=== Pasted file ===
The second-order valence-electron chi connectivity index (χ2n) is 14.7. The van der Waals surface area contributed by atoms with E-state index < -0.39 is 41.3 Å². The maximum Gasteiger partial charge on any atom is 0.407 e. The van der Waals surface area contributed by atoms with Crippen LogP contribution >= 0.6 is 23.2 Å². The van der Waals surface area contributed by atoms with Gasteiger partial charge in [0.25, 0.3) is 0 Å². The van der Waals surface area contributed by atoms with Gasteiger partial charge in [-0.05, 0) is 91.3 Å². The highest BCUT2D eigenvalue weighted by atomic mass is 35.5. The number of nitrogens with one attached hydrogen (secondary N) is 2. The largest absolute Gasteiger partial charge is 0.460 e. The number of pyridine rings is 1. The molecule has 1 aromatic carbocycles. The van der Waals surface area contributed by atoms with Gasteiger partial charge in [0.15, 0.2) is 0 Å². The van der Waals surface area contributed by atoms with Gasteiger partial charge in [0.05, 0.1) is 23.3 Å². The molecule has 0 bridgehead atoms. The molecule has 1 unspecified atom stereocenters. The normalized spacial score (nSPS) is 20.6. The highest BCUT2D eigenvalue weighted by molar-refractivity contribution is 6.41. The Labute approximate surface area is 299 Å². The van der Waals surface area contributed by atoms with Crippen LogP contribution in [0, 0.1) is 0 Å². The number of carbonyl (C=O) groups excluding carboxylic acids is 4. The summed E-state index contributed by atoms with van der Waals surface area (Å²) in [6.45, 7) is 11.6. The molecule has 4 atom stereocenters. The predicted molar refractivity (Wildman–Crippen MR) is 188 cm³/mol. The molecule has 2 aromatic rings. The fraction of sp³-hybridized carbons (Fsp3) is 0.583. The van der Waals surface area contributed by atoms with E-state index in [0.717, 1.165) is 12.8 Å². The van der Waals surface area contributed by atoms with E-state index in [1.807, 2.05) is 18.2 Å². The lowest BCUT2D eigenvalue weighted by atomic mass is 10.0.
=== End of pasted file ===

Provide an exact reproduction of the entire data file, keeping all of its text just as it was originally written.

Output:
The second-order valence-electron chi connectivity index (χ2n) is 14.7. The van der Waals surface area contributed by atoms with E-state index < -0.39 is 41.3 Å². The maximum Gasteiger partial charge on any atom is 0.407 e. The van der Waals surface area contributed by atoms with Crippen LogP contribution >= 0.6 is 23.2 Å². The van der Waals surface area contributed by atoms with Gasteiger partial charge in [0.25, 0.3) is 0 Å². The van der Waals surface area contributed by atoms with Gasteiger partial charge in [-0.05, 0) is 91.3 Å². The highest BCUT2D eigenvalue weighted by atomic mass is 35.5. The number of nitrogens with one attached hydrogen (secondary N) is 2. The largest absolute Gasteiger partial charge is 0.460 e. The number of pyridine rings is 1. The molecule has 1 aromatic carbocycles. The van der Waals surface area contributed by atoms with Gasteiger partial charge in [0.15, 0.2) is 0 Å². The van der Waals surface area contributed by atoms with Gasteiger partial charge in [0.05, 0.1) is 23.3 Å². The molecule has 0 bridgehead atoms. The molecule has 1 unspecified atom stereocenters. The normalized spacial score (nSPS) is 20.6. The highest BCUT2D eigenvalue weighted by molar-refractivity contribution is 6.41. The Labute approximate surface area is 299 Å². The van der Waals surface area contributed by atoms with Crippen LogP contribution in [0, 0.1) is 0 Å². The number of carbonyl (C=O) groups excluding carboxylic acids is 4. The summed E-state index contributed by atoms with van der Waals surface area (Å²) in [6.45, 7) is 11.6. The molecule has 4 atom stereocenters. The predicted molar refractivity (Wildman–Crippen MR) is 188 cm³/mol. The molecule has 2 aromatic rings. The fraction of sp³-hybridized carbons (Fsp3) is 0.583. The van der Waals surface area contributed by atoms with E-state index in [0.717, 1.165) is 12.8 Å². The van der Waals surface area contributed by atoms with E-state index in [1.807, 2.05) is 18.2 Å². The lowest BCUT2D eigenvalue weighted by atomic mass is 10.0.